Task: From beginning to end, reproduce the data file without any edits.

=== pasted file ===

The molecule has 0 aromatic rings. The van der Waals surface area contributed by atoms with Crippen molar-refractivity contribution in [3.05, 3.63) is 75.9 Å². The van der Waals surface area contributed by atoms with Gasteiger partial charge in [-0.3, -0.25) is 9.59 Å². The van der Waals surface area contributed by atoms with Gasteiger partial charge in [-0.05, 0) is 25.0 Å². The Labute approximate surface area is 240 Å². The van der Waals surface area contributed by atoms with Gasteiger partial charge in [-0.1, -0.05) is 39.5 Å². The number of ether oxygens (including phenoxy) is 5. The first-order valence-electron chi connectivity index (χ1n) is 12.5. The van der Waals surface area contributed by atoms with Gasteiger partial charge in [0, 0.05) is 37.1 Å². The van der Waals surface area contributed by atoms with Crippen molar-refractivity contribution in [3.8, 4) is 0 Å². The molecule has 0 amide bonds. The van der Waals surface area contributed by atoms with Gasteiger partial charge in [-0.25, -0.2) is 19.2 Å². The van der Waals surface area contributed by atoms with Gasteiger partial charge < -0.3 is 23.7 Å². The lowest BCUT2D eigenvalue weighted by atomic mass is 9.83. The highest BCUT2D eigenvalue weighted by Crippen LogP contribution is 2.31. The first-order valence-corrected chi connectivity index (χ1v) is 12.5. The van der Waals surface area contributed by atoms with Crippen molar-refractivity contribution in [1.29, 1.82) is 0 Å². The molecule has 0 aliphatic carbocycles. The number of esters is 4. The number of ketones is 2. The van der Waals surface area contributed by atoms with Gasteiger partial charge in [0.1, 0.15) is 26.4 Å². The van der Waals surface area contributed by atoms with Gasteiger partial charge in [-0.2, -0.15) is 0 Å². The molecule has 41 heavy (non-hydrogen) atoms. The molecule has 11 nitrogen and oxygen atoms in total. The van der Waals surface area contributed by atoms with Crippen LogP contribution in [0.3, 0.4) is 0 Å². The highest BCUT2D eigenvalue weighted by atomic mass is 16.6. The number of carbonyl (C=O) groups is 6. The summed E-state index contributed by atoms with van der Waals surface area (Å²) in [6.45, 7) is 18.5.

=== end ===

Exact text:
The molecule has 0 aromatic rings. The van der Waals surface area contributed by atoms with Crippen molar-refractivity contribution in [3.05, 3.63) is 75.9 Å². The van der Waals surface area contributed by atoms with Gasteiger partial charge in [-0.3, -0.25) is 9.59 Å². The van der Waals surface area contributed by atoms with Gasteiger partial charge in [-0.05, 0) is 25.0 Å². The Labute approximate surface area is 240 Å². The van der Waals surface area contributed by atoms with Gasteiger partial charge in [-0.1, -0.05) is 39.5 Å². The number of ether oxygens (including phenoxy) is 5. The first-order valence-electron chi connectivity index (χ1n) is 12.5. The van der Waals surface area contributed by atoms with Gasteiger partial charge in [0, 0.05) is 37.1 Å². The van der Waals surface area contributed by atoms with Crippen molar-refractivity contribution in [3.8, 4) is 0 Å². The molecule has 0 amide bonds. The van der Waals surface area contributed by atoms with Gasteiger partial charge in [-0.25, -0.2) is 19.2 Å². The van der Waals surface area contributed by atoms with Gasteiger partial charge < -0.3 is 23.7 Å². The lowest BCUT2D eigenvalue weighted by atomic mass is 9.83. The highest BCUT2D eigenvalue weighted by Crippen LogP contribution is 2.31. The first-order valence-corrected chi connectivity index (χ1v) is 12.5. The van der Waals surface area contributed by atoms with Crippen molar-refractivity contribution in [1.29, 1.82) is 0 Å². The molecule has 0 aliphatic carbocycles. The number of esters is 4. The number of ketones is 2. The van der Waals surface area contributed by atoms with Gasteiger partial charge in [0.1, 0.15) is 26.4 Å². The van der Waals surface area contributed by atoms with Gasteiger partial charge in [-0.2, -0.15) is 0 Å². The molecule has 41 heavy (non-hydrogen) atoms. The molecule has 11 nitrogen and oxygen atoms in total. The van der Waals surface area contributed by atoms with Crippen LogP contribution in [0.3, 0.4) is 0 Å². The highest BCUT2D eigenvalue weighted by atomic mass is 16.6. The number of carbonyl (C=O) groups is 6. The summed E-state index contributed by atoms with van der Waals surface area (Å²) in [6.45, 7) is 18.5.